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K0BG
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« Reply #8 on: January 28, 2010, 06:38:53 AM »

Here's the issues. As Steve points out, the conductivity tends to be better as you near saltwater. However, the real-world advantage, as Steve also pointed out, is the clear view. And in fact, this is what accounts for most of the signal improvement.

There is a bugaboo in generalizing the statement about being close to seawater; Not all soils exhibit an increase. Shorelines made up of coral are a very good examples. Some types are very porous, so their conductivity is reliant on the water table below them. At high tide they might just make a good spot, but at low tide they're not.

We're also talking about mobile radio, where the antenna is not mounted atop the ground, but atop a vehicle. While conductivity changes in the surface under the vehicle does have some effect, it is mitigated by this mounting fact.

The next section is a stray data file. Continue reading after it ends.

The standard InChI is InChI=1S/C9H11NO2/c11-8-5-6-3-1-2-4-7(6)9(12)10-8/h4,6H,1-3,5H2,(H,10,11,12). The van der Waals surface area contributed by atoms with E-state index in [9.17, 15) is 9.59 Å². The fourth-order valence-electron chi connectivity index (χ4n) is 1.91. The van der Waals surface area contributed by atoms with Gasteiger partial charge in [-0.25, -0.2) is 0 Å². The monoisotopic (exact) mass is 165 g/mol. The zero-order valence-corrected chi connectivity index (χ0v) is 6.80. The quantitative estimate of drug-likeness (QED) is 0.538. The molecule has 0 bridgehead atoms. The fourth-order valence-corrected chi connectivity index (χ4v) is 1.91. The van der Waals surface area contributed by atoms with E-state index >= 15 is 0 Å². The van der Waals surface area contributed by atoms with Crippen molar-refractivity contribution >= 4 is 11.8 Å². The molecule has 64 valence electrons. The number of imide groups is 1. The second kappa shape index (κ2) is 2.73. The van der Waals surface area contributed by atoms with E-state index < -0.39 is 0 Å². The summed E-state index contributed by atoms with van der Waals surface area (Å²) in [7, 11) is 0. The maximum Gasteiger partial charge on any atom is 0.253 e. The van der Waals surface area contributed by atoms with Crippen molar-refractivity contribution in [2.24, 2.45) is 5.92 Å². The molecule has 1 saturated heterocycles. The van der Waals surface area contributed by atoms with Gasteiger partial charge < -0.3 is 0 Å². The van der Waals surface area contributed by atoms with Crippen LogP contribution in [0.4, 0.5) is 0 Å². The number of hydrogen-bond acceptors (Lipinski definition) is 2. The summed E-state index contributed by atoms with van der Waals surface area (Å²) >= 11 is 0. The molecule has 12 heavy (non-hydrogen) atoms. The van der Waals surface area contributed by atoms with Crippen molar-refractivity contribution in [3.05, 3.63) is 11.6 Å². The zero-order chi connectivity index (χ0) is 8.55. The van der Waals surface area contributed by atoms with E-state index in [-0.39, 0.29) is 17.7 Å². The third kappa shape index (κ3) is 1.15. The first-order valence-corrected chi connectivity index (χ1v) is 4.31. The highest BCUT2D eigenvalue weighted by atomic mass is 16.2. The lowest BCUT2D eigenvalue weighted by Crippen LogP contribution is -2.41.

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WX7G
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« Reply #9 on: January 28, 2010, 02:56:53 PM »

It is often said that the ground in the far field of a vertical out to 100 wavelengths matters. For 20 meters that says a distance of more than 2 km will not matter.

And the difference is roughly 10 dB. I suspect further than 250 or 500 meters from the ocean will make a difference of less than a few decibels.

This can be explored using NEC-WIN PLUS where there is a local raised GND modeling mode. The ground in the circle and beyond the circle can be of different types.
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K0BG
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« Reply #10 on: January 28, 2010, 05:04:49 PM »

Precisely David! Rudy's comments (buried in the data here: http://www.antennasbyn6lf.com/), confirm the hypothesis.

I just have to say...

Far too many facts just creep into the amateur lexicon, and shortly become inalterable fact! I don't wish to put words into Tom Rauch's (W8JI) mouth, but I just love his reference to bovine fecal matter science!

And, I have to put credence to my old math teacher's (Stella Grinstead) observation; detritivores feed upon their own!